-- Hamster

What everybody's wondering now is... (-1, Redundant)

whereiswaldo (459052) | about 12 years ago | (#4495704)

What do you get when you mix a Beowulf cluster with this? Parallel computing plus asynchronous computing... drooolll.

Beowulf redundant once you have async chips (4, Interesting)

Xeger (20906) | about 12 years ago | (#4495834)

In a way, an asynchronous circuit design already is a parallel computer. An asynchronous machine contains many (largely) independent components that communicate with each other in order to solve computational problems more efficiently by breaking them down into small pieces and working on them in parallel.

In this context, your notions of parallel computing will change greatly. Currently, individual nodes in a cluster are islands of computation, separated by (comparably) vast distances. Messages between nodes take orders of magnitude more time than messages within a node.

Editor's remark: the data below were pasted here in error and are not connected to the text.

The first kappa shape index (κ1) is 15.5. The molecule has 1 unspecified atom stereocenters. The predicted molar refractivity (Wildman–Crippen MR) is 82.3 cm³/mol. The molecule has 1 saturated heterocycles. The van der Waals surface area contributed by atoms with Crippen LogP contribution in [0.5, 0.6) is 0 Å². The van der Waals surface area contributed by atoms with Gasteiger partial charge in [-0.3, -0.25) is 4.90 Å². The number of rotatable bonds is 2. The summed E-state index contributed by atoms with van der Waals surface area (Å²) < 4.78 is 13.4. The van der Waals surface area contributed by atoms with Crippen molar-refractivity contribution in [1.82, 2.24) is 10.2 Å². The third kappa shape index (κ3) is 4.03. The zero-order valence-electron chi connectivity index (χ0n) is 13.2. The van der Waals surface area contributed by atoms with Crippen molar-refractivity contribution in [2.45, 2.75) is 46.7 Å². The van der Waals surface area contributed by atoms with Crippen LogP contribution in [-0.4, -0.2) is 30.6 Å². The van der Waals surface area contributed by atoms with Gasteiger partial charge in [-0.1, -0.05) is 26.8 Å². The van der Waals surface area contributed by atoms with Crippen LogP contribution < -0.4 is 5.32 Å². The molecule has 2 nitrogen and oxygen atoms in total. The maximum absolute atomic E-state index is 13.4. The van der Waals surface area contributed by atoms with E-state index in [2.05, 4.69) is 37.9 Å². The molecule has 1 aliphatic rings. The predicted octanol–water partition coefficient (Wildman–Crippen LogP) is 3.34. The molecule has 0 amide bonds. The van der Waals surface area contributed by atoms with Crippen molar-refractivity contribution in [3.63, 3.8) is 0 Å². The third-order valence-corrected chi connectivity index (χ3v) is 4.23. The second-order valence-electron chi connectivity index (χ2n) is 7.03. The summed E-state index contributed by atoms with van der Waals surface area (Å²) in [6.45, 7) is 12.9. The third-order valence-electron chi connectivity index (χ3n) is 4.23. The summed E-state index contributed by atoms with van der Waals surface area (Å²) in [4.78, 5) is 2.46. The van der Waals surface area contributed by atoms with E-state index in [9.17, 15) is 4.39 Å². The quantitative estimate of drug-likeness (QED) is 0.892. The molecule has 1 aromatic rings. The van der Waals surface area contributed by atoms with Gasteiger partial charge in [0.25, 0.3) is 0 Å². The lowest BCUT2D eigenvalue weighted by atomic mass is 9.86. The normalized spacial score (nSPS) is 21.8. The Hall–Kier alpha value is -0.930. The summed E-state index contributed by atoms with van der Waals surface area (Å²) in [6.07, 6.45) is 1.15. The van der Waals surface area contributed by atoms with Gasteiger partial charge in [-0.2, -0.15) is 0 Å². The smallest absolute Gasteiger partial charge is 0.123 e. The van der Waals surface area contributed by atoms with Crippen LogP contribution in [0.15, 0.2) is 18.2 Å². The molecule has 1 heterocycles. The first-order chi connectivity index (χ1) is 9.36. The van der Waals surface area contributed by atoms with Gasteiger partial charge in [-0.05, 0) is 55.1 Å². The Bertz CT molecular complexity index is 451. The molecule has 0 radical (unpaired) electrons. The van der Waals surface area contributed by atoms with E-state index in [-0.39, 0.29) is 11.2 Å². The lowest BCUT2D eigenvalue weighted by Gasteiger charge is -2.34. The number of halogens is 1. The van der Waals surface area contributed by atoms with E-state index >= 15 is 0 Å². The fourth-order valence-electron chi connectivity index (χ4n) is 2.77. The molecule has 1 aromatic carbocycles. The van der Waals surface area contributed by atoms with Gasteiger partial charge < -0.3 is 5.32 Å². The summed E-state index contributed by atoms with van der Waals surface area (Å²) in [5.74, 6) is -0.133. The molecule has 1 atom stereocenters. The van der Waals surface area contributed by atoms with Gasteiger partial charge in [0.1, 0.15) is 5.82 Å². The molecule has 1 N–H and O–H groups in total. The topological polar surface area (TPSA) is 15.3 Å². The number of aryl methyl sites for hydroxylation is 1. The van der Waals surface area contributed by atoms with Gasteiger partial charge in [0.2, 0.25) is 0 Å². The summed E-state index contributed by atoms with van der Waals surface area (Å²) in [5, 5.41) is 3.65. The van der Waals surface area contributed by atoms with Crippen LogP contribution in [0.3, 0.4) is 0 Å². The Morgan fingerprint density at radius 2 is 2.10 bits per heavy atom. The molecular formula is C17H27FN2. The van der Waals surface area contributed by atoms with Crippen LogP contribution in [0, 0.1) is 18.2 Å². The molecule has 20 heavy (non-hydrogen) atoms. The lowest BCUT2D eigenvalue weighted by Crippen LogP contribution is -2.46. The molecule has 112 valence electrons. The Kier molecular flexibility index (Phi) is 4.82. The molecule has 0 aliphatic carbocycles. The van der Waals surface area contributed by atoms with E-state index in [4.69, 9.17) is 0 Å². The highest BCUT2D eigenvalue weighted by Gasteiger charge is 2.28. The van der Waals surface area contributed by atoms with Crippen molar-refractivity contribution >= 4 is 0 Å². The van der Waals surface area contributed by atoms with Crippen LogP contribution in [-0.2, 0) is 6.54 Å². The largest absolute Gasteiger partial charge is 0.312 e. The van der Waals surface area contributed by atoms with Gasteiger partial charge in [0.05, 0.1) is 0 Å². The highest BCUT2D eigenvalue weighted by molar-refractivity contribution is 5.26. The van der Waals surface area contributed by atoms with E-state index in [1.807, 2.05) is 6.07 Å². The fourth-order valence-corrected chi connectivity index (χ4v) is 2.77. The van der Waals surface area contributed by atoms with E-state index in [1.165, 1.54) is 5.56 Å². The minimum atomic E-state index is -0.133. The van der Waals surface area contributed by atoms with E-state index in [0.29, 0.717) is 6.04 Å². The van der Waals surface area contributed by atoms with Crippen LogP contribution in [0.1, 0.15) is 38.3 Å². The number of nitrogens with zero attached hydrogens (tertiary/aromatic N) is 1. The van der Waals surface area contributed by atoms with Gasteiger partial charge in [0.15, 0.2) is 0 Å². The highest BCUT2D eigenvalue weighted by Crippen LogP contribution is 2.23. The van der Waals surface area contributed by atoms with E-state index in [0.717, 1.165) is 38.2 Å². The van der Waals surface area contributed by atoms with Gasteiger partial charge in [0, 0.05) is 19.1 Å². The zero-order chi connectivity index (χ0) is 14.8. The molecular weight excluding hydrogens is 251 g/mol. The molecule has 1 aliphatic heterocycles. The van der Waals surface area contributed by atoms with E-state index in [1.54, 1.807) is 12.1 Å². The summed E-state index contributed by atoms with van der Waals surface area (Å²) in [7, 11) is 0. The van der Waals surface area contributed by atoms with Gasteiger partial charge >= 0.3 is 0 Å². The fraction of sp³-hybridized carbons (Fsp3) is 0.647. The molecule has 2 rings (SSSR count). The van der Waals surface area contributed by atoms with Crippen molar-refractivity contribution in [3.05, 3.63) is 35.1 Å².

When you set out to build a supercomputing cluster in the asynchronous world, ideally the entire cluster would be within a single die. Then the latency between nodes would be reduced to microseconds or nanoseconds, and nodes could split work more effectively. The high-speed buses and complex arbitration schemes required for asynchronous computing will be equally useful for designing massively parallel clusters-on-a-chip.

Re:What everybody's wondering now is... (-1, Offtopic)

Anonymous Coward | about 12 years ago | (#4496297)

Get off the crack, moderators. It's a valid point.

Problem with Async (3, Insightful)

adrox (206071) | about 12 years ago | (#4495705)

The problem with asynchronous logic is that even though it might seem faster in theory you have to deal with the introduction of many new race conditions. Thus to prevent to the race conditions you need to implement many handshacking methods. In the end it really becomes no faster than sychronous logic due to the handshacking. This is especially true these days with 2.5 GHz CPUs.

Re:Problem with Async (2)

brejc8 (223089) | about 12 years ago | (#4496094)